The EU diplomatic corps has been told to discontinue unpaid internships, and it could cause a ripple effect

European Union EU flag Carl Court / Getty ImagesEuropean External Action Service interns should be paid, according to the EU ombudsman’s recommendation.

• European Union ombudsman ruled against unpaid internships

• Recommendation could prove a blow against unpaid internships throughout all EU institutions

• Activists plan to strike against unpaid internships in cities in Europe and North America

EU ombudsman Emily O’Reilly released a ruling Friday recommending that the European External Action Service (EEAS) begin paying its interns, the EU Observer reported.

EEAS is the EU’s foreign service and diplomatic corps. As Politico previously reported, the diplomatic service’s delegations include as many as 600 unpaid interns annually.

Two years ago, one Austrian EEAS trainee filed a complaint about the organisation’s unpaid internships. Any EU citizen can file a complaint with the ombudsman, who investigates maladministration in EU institutions. The ombudsman’s website says that if the ombudsman presents an EU institution with an official recommendation, that organisation must enact the recommendation within three months.

According to a statement from the EU ombudsman’s office, the EEAS argued that unpaid trainees benefitted from receiving a “significant stepping stone” in their professional development.

However, O’Reilly did not agree that the reasoning was enough to merit the unpaid internships.

“In the Ombudsman’s view, unpaid traineeships may lead to a discriminatory situation since persons from less privileged backgrounds are likely to lack the financial means to undertake a traineeship,” O’Reilly’s statement said. “They will thus miss out on this valuable opportunity to enhance their qualifications and skills. Moreover, the practice of having unpaid trainees may be counterproductive in identifying the best suited candidates.”

O’Reilly concluded by recommending that the EEAS begin paying all of its interns.

The Telegraph reported that 4,000 out of a total of 8,000 interns working in the EU “bubble” were unpaid, as of 2016. Bryn Watkins, managing member of Brussels-based NGO Bingo, said that the ombudsman’s recommendation may change that.

“Our aim is to end all unpaid graduate internships in the whole EU affairs sector,” Watkins told Business Insider via email. “The ombudsman ruling on the EEAS will set a strong precedent against unpaid internships in all EU Institutions, and we will be pushing hard on this. This is also good for the wider ‘Eurobubble,’ because the institutions have a norm-setting effect on the whole sector.”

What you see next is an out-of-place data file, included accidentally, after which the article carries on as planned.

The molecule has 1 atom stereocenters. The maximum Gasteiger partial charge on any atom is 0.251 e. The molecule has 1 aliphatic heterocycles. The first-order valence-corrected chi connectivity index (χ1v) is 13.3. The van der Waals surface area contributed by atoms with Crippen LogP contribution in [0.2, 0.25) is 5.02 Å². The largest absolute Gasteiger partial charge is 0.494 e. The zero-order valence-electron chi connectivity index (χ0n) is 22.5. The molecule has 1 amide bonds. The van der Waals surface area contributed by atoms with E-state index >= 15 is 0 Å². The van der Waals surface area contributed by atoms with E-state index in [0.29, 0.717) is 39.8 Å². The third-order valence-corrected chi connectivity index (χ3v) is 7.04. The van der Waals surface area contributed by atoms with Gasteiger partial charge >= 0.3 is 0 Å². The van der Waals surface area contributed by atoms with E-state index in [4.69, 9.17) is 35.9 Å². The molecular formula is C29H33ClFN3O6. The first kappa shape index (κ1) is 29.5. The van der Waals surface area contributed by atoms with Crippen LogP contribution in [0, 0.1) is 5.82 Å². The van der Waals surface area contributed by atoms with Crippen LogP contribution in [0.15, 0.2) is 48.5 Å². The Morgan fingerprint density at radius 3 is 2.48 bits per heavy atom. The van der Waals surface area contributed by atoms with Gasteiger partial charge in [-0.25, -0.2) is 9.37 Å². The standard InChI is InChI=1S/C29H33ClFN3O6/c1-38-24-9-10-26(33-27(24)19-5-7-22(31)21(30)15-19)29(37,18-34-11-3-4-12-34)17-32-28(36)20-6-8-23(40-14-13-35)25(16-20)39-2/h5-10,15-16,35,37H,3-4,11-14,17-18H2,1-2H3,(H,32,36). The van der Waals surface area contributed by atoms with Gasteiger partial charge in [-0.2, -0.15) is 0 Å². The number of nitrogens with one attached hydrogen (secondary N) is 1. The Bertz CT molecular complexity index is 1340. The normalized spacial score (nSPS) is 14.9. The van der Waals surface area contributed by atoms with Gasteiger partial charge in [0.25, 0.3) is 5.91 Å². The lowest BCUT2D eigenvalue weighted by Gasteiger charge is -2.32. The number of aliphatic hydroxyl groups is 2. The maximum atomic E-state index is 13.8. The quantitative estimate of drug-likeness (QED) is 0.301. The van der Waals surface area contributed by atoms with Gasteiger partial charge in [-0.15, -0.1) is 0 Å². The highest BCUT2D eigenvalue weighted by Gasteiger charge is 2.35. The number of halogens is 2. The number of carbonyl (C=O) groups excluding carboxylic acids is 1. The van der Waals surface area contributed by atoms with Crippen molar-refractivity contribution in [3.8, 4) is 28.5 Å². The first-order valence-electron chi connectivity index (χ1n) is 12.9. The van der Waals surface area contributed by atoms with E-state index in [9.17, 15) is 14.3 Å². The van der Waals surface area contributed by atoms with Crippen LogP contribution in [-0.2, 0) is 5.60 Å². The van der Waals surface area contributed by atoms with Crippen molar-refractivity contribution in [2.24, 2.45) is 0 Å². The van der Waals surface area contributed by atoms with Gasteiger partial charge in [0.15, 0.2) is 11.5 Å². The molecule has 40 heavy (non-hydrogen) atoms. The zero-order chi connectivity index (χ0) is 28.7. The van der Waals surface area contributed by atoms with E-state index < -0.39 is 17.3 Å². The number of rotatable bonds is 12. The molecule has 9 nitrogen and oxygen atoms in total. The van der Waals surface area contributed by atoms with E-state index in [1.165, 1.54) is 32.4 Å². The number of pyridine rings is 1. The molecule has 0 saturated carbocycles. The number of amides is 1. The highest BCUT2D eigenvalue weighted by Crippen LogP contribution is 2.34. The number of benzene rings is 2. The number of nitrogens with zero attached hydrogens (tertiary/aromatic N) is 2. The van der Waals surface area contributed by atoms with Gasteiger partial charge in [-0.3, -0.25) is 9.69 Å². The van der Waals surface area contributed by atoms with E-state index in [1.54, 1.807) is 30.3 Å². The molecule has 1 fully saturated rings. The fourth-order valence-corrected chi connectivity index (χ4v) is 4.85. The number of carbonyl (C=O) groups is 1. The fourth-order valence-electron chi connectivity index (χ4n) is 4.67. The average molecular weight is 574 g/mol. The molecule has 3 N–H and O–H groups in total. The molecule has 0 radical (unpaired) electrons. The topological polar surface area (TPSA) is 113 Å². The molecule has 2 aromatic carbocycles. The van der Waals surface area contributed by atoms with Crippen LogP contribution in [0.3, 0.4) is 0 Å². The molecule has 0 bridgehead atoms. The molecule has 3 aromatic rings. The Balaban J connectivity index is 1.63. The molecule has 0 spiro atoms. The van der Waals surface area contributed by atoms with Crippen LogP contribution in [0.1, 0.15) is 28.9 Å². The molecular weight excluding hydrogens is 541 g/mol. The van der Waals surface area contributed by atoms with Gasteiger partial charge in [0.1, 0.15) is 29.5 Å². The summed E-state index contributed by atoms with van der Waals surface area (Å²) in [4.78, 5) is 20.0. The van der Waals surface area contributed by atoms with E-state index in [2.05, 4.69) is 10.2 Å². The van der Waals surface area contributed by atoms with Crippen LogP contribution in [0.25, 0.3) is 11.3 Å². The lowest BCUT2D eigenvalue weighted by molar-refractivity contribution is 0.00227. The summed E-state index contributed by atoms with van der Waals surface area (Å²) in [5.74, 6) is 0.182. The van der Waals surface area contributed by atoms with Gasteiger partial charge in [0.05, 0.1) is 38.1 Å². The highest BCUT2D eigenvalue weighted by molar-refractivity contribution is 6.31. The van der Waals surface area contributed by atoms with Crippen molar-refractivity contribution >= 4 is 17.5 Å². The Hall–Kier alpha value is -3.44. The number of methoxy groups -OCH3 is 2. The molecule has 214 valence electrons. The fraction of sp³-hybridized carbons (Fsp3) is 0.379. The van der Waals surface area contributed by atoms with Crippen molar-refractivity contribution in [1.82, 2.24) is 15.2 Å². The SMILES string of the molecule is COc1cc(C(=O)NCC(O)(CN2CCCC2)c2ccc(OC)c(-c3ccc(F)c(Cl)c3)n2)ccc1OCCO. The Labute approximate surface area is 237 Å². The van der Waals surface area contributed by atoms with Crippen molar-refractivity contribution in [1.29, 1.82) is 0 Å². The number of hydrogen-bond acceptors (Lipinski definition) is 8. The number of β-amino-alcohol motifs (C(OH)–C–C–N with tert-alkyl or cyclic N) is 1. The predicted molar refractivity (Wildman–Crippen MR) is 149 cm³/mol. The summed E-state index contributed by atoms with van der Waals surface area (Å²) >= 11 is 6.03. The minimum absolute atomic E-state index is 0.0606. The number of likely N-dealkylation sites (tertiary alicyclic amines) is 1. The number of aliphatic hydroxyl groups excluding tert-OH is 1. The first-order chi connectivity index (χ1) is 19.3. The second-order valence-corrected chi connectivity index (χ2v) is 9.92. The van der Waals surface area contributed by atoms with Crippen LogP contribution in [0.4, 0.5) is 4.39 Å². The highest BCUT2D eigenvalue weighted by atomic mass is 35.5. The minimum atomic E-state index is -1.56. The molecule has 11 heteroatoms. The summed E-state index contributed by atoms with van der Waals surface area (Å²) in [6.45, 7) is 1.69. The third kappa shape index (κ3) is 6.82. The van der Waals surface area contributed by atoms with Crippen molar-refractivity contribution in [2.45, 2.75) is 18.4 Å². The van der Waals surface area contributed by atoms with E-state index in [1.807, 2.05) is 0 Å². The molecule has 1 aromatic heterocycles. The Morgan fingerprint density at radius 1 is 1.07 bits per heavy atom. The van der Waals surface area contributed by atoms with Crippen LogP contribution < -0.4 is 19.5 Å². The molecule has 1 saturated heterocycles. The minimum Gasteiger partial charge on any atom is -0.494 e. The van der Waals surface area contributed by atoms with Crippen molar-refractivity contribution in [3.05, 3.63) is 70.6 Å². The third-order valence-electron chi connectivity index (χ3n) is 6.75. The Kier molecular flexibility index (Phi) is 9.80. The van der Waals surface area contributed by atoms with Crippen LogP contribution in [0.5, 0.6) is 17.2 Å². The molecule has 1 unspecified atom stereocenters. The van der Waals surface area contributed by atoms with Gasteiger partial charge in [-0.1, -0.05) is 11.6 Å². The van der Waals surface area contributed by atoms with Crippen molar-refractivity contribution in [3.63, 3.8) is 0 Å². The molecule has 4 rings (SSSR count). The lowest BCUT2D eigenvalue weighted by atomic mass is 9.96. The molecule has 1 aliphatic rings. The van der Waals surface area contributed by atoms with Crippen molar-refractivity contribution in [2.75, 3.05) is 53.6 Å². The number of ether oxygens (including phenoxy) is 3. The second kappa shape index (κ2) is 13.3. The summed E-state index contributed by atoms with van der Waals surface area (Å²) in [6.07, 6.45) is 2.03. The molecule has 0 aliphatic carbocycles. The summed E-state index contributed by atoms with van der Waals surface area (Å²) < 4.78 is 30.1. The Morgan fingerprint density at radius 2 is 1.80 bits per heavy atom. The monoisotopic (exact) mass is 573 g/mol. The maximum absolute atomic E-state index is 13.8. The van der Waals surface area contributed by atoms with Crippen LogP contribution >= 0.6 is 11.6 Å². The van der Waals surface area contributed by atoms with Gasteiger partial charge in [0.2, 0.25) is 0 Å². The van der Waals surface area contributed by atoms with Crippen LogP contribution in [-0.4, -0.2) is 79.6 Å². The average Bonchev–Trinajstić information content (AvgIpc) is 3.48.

Watkins said that unpaid internships within the EU “bubble” discriminate against those who cannot afford to work for free.

“That is bad for the legitimacy and decision-making of the whole European project, so we are also fighting for those missing interns: the young people who could never afford to come,” Watkins said.

Intern activist and director of “An Unpaid Act” David Leo Hyde agrees that the ombudsman’s ruling could be a blow against unpaid internships in the EU. Hyde is helping to organise a series of strikes in Brussels, Geneva, Vienna, New York City, and D.C. to protest unpaid internships.

In the US, unpaid internships are only allowed under specific conditions (such as educational experience), as Forbes reported. In some cases, interns at nonprofits can also be classified as “volunteers,” according to the National Council for Nonprofits. In Europe, laws regarding internships vary greatly between member states, as one independent 2012 study found.

“The tide is very clearly turning on this issue, and it’s thanks to the growing coalition of interns and young workers across the world who are standing against this worrying employment trend,” Hyde told Business Insider in an email. “Employers better be making sure they’re on the right side of history; not to mention the law.”

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